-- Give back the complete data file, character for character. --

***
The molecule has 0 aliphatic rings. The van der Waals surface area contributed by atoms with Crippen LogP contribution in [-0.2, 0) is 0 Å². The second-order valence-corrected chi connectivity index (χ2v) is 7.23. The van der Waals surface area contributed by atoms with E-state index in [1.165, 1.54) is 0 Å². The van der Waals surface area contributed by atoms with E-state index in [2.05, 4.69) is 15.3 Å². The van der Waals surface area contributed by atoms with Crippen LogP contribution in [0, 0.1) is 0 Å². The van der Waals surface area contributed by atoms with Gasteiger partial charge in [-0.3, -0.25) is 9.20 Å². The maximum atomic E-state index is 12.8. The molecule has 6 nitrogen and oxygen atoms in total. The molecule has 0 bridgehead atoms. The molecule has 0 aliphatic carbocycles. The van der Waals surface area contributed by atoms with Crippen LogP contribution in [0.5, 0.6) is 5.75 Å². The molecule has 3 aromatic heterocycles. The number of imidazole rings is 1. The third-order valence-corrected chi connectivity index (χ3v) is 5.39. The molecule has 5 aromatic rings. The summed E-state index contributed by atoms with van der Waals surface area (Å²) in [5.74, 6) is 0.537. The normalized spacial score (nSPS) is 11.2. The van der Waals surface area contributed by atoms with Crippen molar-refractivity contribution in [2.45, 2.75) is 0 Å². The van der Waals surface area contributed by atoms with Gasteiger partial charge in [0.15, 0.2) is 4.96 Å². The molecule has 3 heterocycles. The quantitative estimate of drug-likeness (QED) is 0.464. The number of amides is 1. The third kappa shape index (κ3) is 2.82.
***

The molecule has 0 aliphatic rings. The van der Waals surface area contributed by atoms with Crippen LogP contribution in [-0.2, 0) is 0 Å². The second-order valence-corrected chi connectivity index (χ2v) is 7.23. The van der Waals surface area contributed by atoms with E-state index in [1.165, 1.54) is 0 Å². The van der Waals surface area contributed by atoms with E-state index in [2.05, 4.69) is 15.3 Å². The van der Waals surface area contributed by atoms with Crippen LogP contribution in [0, 0.1) is 0 Å². The van der Waals surface area contributed by atoms with Gasteiger partial charge in [-0.3, -0.25) is 9.20 Å². The maximum atomic E-state index is 12.8. The molecule has 6 nitrogen and oxygen atoms in total. The molecule has 0 bridgehead atoms. The molecule has 0 aliphatic carbocycles. The van der Waals surface area contributed by atoms with Crippen LogP contribution in [0.5, 0.6) is 5.75 Å². The molecule has 3 aromatic heterocycles. The number of imidazole rings is 1. The third-order valence-corrected chi connectivity index (χ3v) is 5.39. The molecule has 5 aromatic rings. The summed E-state index contributed by atoms with van der Waals surface area (Å²) in [5.74, 6) is 0.537. The normalized spacial score (nSPS) is 11.2. The van der Waals surface area contributed by atoms with Crippen molar-refractivity contribution in [2.45, 2.75) is 0 Å². The van der Waals surface area contributed by atoms with Gasteiger partial charge in [0.15, 0.2) is 4.96 Å². The molecule has 3 heterocycles. The quantitative estimate of drug-likeness (QED) is 0.464. The number of amides is 1. The third kappa shape index (κ3) is 2.82.